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3rd Essay from the Jt Nominating Committee for the Next PB

3rd Essay from the Jt Nominating Committee for the Next PB

PB27.jpgThis essay discusses how the constitutional/canonical role of the office has changed and evolved from being the senior bishop by consecration who presides over meetings of the House of Bishops to the complex multifaceted position it is today.

The first essay described the basic time-line and steps of the nominating and election process (here). The second essay outlined the current roles, functions, and responsibilities of the Presiding Bishop (here).”

Election of the Presiding Bishop in 2015: Essay #3

July 2014



The current role of the Presiding Bishop is to function as pastor, chief executive, and prophetic voice for The Episcopal Church. The focus of this third educational piece is on how the constitutional/canonical role of the Presiding Bishop has evolved over the past 225 years. Once, the Presiding Bishop was simply the senior bishop, presiding over meetings of the House of Bishops. Now, directed by General Convention, the Presiding Bishop occupies a multi-faceted position — a position we described in our second educational piece, nominated and elected through the current procedures we outlined in our first educational piece.

Such transformation is not unique to this office. The constitution, the canons, the liturgy, access to ordination, and much more have changed over time. The growth of our Church, the assignment of more duties to the Presiding Bishop as mission has expanded, and the way we as Episcopalians wish to be understood in the wider Anglican Communion have all played a part in this complex process.

1. How the Role Has Changed

• From the Late 18th Century to the Mid-19th Century

The first known reference to the term “presiding Bishop” is in the rubric for the consecration of a bishop added to the prayer book in 1792. Bishop William White signed the minutes of the 1795 General Convention as the “presiding Bishop.” (The “p” was not regularly capitalized until the second half of the 19th century.) The presiding Bishop was the senior bishop in order of consecration, who held the position for life.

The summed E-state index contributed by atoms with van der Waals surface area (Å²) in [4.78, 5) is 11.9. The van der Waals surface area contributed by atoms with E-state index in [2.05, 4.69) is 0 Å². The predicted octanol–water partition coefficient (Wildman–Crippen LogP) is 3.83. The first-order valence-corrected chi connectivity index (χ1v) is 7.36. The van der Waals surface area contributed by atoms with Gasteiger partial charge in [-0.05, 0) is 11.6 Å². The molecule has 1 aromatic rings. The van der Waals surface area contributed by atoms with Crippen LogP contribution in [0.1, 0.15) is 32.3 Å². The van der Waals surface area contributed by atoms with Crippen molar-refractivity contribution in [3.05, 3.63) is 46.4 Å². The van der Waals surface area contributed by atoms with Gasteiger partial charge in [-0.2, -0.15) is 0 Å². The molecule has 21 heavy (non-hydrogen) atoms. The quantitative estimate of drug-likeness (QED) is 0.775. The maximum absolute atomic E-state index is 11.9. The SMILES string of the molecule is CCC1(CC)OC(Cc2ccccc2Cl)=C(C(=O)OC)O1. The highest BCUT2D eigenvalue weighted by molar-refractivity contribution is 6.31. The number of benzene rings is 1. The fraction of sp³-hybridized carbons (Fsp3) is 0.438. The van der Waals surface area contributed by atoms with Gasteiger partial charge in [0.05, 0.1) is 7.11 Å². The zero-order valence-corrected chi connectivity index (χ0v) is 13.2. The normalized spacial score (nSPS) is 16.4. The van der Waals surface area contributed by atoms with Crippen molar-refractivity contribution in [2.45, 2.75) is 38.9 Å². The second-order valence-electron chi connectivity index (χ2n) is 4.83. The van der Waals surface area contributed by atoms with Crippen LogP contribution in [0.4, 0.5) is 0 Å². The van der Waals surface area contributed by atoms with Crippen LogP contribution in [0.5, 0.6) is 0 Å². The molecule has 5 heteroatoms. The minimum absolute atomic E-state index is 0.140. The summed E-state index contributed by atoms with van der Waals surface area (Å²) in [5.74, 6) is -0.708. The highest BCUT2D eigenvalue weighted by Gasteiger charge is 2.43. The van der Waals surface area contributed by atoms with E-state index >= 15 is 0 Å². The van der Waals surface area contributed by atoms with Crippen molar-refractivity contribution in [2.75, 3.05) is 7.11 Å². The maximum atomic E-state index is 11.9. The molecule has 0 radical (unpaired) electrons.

Other responsibilities, in addition to presiding over the House of Bishops and taking order as chief consecrator at episcopal ordinations (formalized in a canon of 1820), were gradually added by subsequent General Convention:

*Having authority to call special meetings of the General Convention (1799)

* Issuing pastoral letters on behalf of the Church (1808)

* Serving as President of the “Protestant Episcopal Missionary Society in the United States” (1820)

* Receiving the presentments in a trial of a bishop (1841)

Thus were planted the seeds of the presidential, liturgical, missionary, and disciplinary aspects of the office.

• From the Mid-19th Century to 1919

In 1856 the canon “The Trial of a Bishop” charged the Presiding Bishop to choose a board of inquiry of 16 persons to investigate charges against a bishop.

In 1859, for the first time, the Presiding Bishop was given jurisdiction over a congregation and clergy outside the borders of the Presiding Bishop’s diocese. Specifically, it was Canon V of Title III, passed at the 1859 General Convention, that granted the Presiding Bishop authority over the American congregation in Paris and any other foreign congregation that petitioned the General Convention or the Presiding Bishop.

In 1871, for the first time, the General Convention voted financial support for the expenses of the Presiding Bishop ($500).

In 1895, despite these additions in the areas of authority overseas, finances, and discipline, which pointed in the direction of an enhanced role at the end of the 19th Century, the office was still defined as “the senior bishop of the Episcopal Church, in order of consecration, who holds the office for life unless he resigns or is removed from office by the vote of a majority of the bishops.” —

1919: Among the resolutions General Convention passed in 1919 was an amendment to the Constitution providing for the election of the Presiding Bishop, and canons setting (a) an age limit for service and (b) a term of office. This Convention also passed Canon 60, in which the Presiding Bishop’s duties were made also the duties of the President of the newly created National Council with 24 members (now the Executive Council). The Presiding Bishop was to administer and coordinate the missionary, educational, and social work of the Church. The first elected Presiding Bishop, John Gardner Murray, took office on January 1, 1926.